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I'm making a web page where I want the color of the font to be red in a paragraph but I'm not sure how to do this.

I was using FrontPage for building web pages before so this HTML stuff is really new to me. What is the best way to do this?

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Just added a brief guide to CSS for you to check out :) Hope it helps you. –  MarioRicalde Jul 21 '09 at 16:16

4 Answers 4

<p style="color:red">Foo</p>

Or preferrably:

<p class="error">Foo</p>

Where "error" is defined in your stylesheet:

.error {
    color: red;
}
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The preferred way to do this is using Cascading Style Sheet (CSS). This allows you to edit the visual aspects of the site without having to deal much with the HTML code itself.

Explanation :

<[tag] style="[css]"> Content </[tag]>

Where [tag] can be anything. For example "p" (paragraph), "span", "div", "ul", "li".. etc.

and where [css] is any valid CSS. For example "color:red; font-size:15px; font-weight:bold"


The recommended way to add style to a html element is by assigning it a "class" (a identifier that can be repeated on the document) or a "id" a unique identifier that shall not be repeated in the document.

For example:

<[tag] id="element1" class="red"> Content </[tag]>
<[tag] id="element2" class="red"> Content </[tag]>

Where tag is any html valid tag. id is a unique arbitrary name and class is an arbitrary name that can be repeated.

Then in the CSS (inside the tags of your document):

<style type="text/css">

.red {
    color:red;
}

#element1 {
    background-color:black;
}

</style>

For this example and to keep it simple to new users I named the class "red". However class="red" isn't the best example of how to name . Better to name CSS classes after their semantic meaning, rather than the style(s) they implement. So class="error" or class="hilight" might be more appropriate. ( Thanks to Grant Wagner for pointing that out )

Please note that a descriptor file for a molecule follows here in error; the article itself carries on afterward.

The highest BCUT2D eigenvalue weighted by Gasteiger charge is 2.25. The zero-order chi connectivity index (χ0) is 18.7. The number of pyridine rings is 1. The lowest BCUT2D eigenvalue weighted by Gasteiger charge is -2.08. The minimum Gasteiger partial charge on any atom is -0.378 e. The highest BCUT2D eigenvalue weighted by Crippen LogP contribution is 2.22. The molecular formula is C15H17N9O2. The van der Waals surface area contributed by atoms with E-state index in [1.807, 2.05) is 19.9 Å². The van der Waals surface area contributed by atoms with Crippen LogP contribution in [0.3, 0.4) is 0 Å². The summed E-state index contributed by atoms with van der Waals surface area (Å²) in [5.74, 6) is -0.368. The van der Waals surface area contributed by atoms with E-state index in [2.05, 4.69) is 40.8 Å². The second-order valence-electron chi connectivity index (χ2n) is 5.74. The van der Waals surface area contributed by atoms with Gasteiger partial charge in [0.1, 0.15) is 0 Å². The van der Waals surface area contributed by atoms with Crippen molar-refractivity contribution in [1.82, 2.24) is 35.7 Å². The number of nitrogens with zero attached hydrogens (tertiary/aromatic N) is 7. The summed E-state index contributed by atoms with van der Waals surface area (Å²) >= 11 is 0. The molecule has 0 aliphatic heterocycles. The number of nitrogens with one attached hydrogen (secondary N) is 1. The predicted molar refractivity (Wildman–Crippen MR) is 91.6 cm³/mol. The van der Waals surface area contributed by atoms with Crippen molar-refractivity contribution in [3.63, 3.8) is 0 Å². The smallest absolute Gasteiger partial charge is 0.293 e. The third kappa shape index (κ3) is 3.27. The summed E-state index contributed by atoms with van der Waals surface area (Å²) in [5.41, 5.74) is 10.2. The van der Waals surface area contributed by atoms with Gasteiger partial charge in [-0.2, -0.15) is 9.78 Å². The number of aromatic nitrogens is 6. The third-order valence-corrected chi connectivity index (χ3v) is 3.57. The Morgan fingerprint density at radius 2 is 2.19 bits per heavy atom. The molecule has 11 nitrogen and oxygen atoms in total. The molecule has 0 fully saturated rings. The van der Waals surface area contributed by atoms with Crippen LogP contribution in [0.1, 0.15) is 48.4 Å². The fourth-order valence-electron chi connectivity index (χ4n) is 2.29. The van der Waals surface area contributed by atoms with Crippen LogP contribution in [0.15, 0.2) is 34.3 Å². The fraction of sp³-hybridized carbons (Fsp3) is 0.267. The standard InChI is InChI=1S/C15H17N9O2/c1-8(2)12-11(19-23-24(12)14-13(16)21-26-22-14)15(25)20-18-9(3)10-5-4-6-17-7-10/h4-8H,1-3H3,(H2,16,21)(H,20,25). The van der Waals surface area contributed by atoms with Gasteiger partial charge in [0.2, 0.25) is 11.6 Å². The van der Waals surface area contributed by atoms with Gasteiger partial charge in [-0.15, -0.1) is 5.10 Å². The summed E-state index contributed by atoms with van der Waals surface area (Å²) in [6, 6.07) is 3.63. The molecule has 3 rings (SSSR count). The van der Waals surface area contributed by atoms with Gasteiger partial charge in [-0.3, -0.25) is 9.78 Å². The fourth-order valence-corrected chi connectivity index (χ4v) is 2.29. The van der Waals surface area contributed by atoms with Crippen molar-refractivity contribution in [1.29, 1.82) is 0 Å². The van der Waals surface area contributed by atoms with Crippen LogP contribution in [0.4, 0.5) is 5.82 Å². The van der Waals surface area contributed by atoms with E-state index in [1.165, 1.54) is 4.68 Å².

Brief CSS Explanation :

Since most of the answers you're getting are all mentioning CSS, I'll add a small guide on how it works:

Where to put CSS

First of all, you need to know that CSS should be added inside the tags of your document. The tags used to define where the CSS is going to be are:

<style type="text/css"> <!-- Your CSS here --> </style>

This is called embedded CSS since it's inside the document. However, a better practice is to link "include it" directly from an external document by using the following tags:

<link href="file.css" media="all" rel="stylesheet" type="text/css"/>

Where file.css is the external file you want to include into the document.

The benefits of using the "link" tag is that you don't have to edit in-line CSS. So lets say if you have 10 HTML documents and you want to change the color of a font you just need to do it on the external CSS file.

This two ways of including CSS are the most recommended ways. However, there's one more way that's by doing in-line CSS adjustments, for example: